Natascha joined us for a late lunch around 3 p.m. as we tried out another restaurant (the yellow building across from the crepes place) with an English menu. The food was good and reasonable but once again my Russian failed me. I ordered water without bubbles (biz gaza) and was brought tap water. It is better to get bottled water and I’m sure the waitress asked me if tap water was O.K. and I’m sure I said, “Yes,” but I actually wanted bottled. I WAS a little distracted during the whole ordering process, though. Another adopting couple from the Philadelphia area was sitting at the table beside us and we were all caught up in conversation, so it was hard to focus on ordering food and drink. The mistake was easily corrected by miming the opening of a bottle. The waitress was very nice, as is everyone here.

Lunch was followed by a walk to the “Underground GROS” (grocery store), as we call it, to buy bread and juice. I like to get my bread there. It seems to be very fresh and cheap. The bread we usually buy is a round, flat Kazakh bread about the size of a paper plate for about 40 tenge each (35 cents). Another type is a small dark rye loaf (30 tenge) that is great with cheese. I was looking for this flat, gyro bread to bake into tortillas to go with the chili but they were out. That means another walk to store tomorrow and more exercise, which is fine with me. As far as juice goes, there are quite a variety of flavors. Apricot is one of our favorites but I found banana today and am looking forward to its sampling.

The KazPost was the next destination where I purchased two $1000 tenge Internet cards. These will last about two weeks if our dial up connection is used mostly during the cheap hours, 11p.m. to 8 a.m. Doug tends to use the later hours where I manage to be up before 8 a.m. and get the inexpensive time during the morning. Another good strategy (thank you Doug) to save time on Internet cards is to download or copy your emails and compose your answers off-line. This has also helped us to maintain our cards for longer periods.

After walking home, putting away groceries, hanging up laundry in the living room (sheets, mind you), washing baby toys, and watching Scooby Doo in Russian, a nap was in order. Dinner of leftover carrot soup and ice cream followed with chili making until around 9 p.m. The remainder of the evening was spent writing this Blog entry, which I am finishing up at about 11 p.m.

This concludes a typical day in Kostanai. It is amazing how quickly each day goes by while you are here and it is even more amazing how each day is filled by the little events that have become commonplace in our Kostanai stay. Not a day goes by when there is something new to do, another site to see, or people to meet. We’ve been blessed to have this time to get to know our child and to spend with each other. Our time here has been truly special.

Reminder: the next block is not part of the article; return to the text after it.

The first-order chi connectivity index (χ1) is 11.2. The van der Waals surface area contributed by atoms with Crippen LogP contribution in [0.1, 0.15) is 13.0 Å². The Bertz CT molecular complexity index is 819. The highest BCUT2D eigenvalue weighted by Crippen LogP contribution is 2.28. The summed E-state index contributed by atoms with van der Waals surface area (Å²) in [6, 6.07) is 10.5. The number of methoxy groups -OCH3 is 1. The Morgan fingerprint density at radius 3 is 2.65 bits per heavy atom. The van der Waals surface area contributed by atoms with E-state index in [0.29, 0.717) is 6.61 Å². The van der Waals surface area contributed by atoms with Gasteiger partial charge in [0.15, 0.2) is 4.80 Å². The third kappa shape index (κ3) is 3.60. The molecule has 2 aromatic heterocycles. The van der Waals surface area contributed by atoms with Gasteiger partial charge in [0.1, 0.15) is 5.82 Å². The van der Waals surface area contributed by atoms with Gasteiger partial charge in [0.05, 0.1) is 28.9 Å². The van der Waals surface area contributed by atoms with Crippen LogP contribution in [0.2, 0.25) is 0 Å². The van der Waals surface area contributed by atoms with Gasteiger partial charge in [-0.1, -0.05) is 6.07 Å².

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Entry filed under: Kazakhstan Adoption. Tags: .

Potty Talk When it Rains, it Pours

5 Comments Add your own

  • 1. Mcmary  |  October 19, 2008 at 4:21 am

    To me it didn’t sound boring at all. It sounded like a full day and it sounds like you are really getting to know your area. Despite the difficulties with your Russian today–I am impressed. I imagine you will miss it when you return home.
    Good to hear that K is bonding and knows her Mommy already.

    Reply
  • 2. Susan  |  October 19, 2008 at 12:04 pm

    you went to Nick Nacks….that palce is good. we went there several times. I like the “sizzling chicken with mushrooms” and their desserts are good too.

    I loved Kostanai and i miss it.
    Almaty is wonderful-big city, lots to do, and Joe likes it better.
    However, NYC is his fav place and he did not spend 10 weeks in Kostanai like i did.
    My daughter was born there, I was treated like family, and I met you guys…what is not to like?

    Leeza was the same way with the caregivers are your son-would not go to anyone but momma. She would smile and give high 5’s, but only come to mom. 🙂
    It does warm your heart. 🙂

    glad all is well in Kostanai. miss you guys!!

    I know you cherish your time there, just like I did.
    🙂

    xoxoxoo

    Reply
  • 3. Carol Nylen  |  October 20, 2008 at 1:17 am

    Kelly, I hadn’t read your blog in a week, and so much has happened there.

    I can’t believe Susan left–I feel like I know her through her comments, and now she’s gone! (But not from your blog–just from Kostenai)

    The potty training is too much! I was amazed to read that the babies don’t wear diapers. I think they’re on to something!

    The entry about the stray animals just about killed me. I wanted to take those dogs and cats in your pictures; they were so cute, and I know those were just a few of the many that roam the streets.

    The trauma of the room change–from baby to toddler– came through loud and clear.

    A lot happens in a week!

    It sounds like you are truly enjoying your time there and not taking anything for granted. What a life-changing experience, in so many ways.

    Reply
  • 4. Tricia  |  October 20, 2008 at 4:16 am

    You sound like you are doing really well. What a great sign from K reaching out for his mama. It makes all of your time there worth it!

    Reply
  • 5. Susan  |  October 20, 2008 at 12:02 pm

    Hola amigo…we leave in less than 10 hours…our embassy appt is over and done with (took 5 minutes, no big deal!)

    the Tsum store is overwhelming. they did have some things that I had not seen in Kostanai, namely thise cool purses. I got leeza lil ones like the big ones i got here…..

    i would have spent MCH longer there than the hour and a half or so we spent there, cuz there was SO MUCH TO SEE, but we did spend 17,000 tenge. I would have gone back and looked more, but alas, I had Joe . ha ha

    plus, Leeza was in the ergo at that point for 4 plus hours….so she was done too.

    enjot the rest of your time in kostanai and have fun in almaty.

    loved meeting you and we will keep in touch…

    xoxooxox
    Susan, Leeza, Joe and Seanie too

    Reply